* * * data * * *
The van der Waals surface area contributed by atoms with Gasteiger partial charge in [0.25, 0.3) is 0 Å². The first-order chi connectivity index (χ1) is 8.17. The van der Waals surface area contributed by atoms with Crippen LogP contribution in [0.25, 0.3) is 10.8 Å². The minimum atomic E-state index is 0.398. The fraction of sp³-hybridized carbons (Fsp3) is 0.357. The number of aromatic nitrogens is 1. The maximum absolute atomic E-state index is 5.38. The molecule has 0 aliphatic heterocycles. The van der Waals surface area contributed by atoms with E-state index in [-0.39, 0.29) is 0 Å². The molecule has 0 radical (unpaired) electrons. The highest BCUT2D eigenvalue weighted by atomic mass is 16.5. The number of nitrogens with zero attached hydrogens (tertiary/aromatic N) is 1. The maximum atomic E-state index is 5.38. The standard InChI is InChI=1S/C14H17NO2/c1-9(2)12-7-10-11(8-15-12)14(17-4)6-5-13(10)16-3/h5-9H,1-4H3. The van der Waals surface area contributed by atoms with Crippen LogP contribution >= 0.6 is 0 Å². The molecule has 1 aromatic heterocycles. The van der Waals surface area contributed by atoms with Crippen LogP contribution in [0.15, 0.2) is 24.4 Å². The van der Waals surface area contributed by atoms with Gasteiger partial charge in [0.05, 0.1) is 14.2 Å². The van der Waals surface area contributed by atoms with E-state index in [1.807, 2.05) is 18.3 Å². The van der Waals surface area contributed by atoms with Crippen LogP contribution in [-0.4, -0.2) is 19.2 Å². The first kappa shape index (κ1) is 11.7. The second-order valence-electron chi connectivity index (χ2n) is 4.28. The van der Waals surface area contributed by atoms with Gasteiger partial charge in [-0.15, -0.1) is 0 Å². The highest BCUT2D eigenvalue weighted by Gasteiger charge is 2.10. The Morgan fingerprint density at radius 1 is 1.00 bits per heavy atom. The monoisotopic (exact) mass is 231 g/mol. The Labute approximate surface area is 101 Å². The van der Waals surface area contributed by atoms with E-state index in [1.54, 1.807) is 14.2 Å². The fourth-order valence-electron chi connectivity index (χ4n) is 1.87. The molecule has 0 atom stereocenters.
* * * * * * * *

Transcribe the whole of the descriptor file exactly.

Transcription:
The van der Waals surface area contributed by atoms with Gasteiger partial charge in [0.25, 0.3) is 0 Å². The first-order chi connectivity index (χ1) is 8.17. The van der Waals surface area contributed by atoms with Crippen LogP contribution in [0.25, 0.3) is 10.8 Å². The minimum atomic E-state index is 0.398. The fraction of sp³-hybridized carbons (Fsp3) is 0.357. The number of aromatic nitrogens is 1. The maximum absolute atomic E-state index is 5.38. The molecule has 0 aliphatic heterocycles. The van der Waals surface area contributed by atoms with E-state index in [-0.39, 0.29) is 0 Å². The molecule has 0 radical (unpaired) electrons. The highest BCUT2D eigenvalue weighted by atomic mass is 16.5. The number of nitrogens with zero attached hydrogens (tertiary/aromatic N) is 1. The maximum atomic E-state index is 5.38. The standard InChI is InChI=1S/C14H17NO2/c1-9(2)12-7-10-11(8-15-12)14(17-4)6-5-13(10)16-3/h5-9H,1-4H3. The van der Waals surface area contributed by atoms with Crippen LogP contribution >= 0.6 is 0 Å². The molecule has 1 aromatic heterocycles. The van der Waals surface area contributed by atoms with Crippen LogP contribution in [0.15, 0.2) is 24.4 Å². The van der Waals surface area contributed by atoms with Gasteiger partial charge in [0.05, 0.1) is 14.2 Å². The van der Waals surface area contributed by atoms with E-state index in [1.807, 2.05) is 18.3 Å². The van der Waals surface area contributed by atoms with Crippen LogP contribution in [-0.4, -0.2) is 19.2 Å². The first kappa shape index (κ1) is 11.7. The second-order valence-electron chi connectivity index (χ2n) is 4.28. The van der Waals surface area contributed by atoms with Gasteiger partial charge in [-0.15, -0.1) is 0 Å². The highest BCUT2D eigenvalue weighted by Gasteiger charge is 2.10. The Morgan fingerprint density at radius 1 is 1.00 bits per heavy atom. The monoisotopic (exact) mass is 231 g/mol. The Labute approximate surface area is 101 Å². The van der Waals surface area contributed by atoms with E-state index in [1.54, 1.807) is 14.2 Å². The fourth-order valence-electron chi connectivity index (χ4n) is 1.87. The molecule has 0 atom stereocenters.